Lactation difficulties are not completely prevented by using PDF; you are rested and eating properly, your baby is getting enough food and growing, and your life is relatively predictable. So you might think that you’re immune from production issues, right? There are many more factors which play in to milk production that just the ones I listed.
Factors that can affect milk supply include:
Amount of sleep a mother receives
Mom’s diet & nutrition
Her state of mind
Whether this is her first child or sixth
Mom’s desire to breastfeed
Her capacity to nurse
A mother’s nursing techniques
Her baby’s ability to properly latch on
If you’re nursing, keeping tabs on your baby’s growth is incredibly important—your baby’s life depends on it. How will you know if he’s getting enough milk or nutrition? Unfortunately, the breast tissue isn’t transparent and we cannot see exactly how much milk your baby is drinking or your body is producing. Fortunately, there are other ways to achieve our goal.
In the first week of life, your baby will receive colostrum before your milk comes in. Not only is this rich in antibodies and helps your baby’s immune system develop, but it helps him pass his first stool—meconium. This is a black, tarry substance and will be in the first diaper or two after birth. He will transition to a brown substance and then as your milk comes in, to a mustard yellow stool that is watery or loose. A bottle-fed baby will pass stools that are firmer and more clay-coloured than a breastfed baby.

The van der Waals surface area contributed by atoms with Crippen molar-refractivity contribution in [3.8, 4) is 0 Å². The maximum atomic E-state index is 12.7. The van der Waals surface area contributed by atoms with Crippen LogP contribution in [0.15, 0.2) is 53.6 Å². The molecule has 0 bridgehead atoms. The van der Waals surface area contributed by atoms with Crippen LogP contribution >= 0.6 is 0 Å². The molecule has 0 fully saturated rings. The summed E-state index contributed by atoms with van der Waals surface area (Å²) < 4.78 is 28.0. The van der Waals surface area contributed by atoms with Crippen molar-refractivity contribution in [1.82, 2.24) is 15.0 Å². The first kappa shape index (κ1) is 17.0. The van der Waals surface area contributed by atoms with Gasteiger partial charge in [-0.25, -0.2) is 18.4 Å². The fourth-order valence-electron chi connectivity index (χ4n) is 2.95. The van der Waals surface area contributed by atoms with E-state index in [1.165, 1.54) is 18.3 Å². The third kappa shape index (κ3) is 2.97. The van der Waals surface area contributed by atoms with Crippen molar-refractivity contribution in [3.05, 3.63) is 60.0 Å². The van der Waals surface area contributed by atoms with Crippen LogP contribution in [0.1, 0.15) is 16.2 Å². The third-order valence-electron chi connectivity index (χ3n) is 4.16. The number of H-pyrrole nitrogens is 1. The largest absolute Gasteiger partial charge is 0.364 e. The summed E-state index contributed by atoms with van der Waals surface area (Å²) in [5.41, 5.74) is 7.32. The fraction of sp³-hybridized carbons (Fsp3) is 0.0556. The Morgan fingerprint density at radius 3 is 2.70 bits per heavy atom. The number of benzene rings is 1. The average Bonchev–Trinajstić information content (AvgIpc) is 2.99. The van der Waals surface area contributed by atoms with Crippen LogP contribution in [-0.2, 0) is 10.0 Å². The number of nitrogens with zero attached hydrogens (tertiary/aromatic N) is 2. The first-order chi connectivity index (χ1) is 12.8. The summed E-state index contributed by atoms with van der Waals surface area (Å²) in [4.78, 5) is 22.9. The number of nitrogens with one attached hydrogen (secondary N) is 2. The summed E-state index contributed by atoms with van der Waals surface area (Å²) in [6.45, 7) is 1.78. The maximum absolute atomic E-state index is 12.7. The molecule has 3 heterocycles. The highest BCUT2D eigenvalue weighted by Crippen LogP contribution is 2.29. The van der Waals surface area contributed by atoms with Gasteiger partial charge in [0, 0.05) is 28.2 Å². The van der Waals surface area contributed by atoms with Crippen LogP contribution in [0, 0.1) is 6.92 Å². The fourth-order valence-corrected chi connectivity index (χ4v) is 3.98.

Within 24-48 hours, your baby should start having wet diapers, increasing to two or three per day.
As your baby works at sucking colostrum and then milk, you should hear a pattern of “suck, suck, suck, swallow.” This will be rhythmic and there will be no “clicking” noises—clicking indicates that your baby is improperly latched and potentially isn’t getting a good amount of milk from you. If you hear this, unlatch him from your breast and re-attach him. If it continues, talk to your pediatrician.
In the second and subsequent weeks of life, you should also notice 6-8 wet diapers a day in addition to at least 3 stools per day. His urine should be clear (not yellow), and he should be gaining alertness as each day passes. He should also be growing and gaining weight—weight gain is the surest sign of healthy growth. Any two days in a row of deviation from the growth indicators listed should be reported to your pediatrician immediately.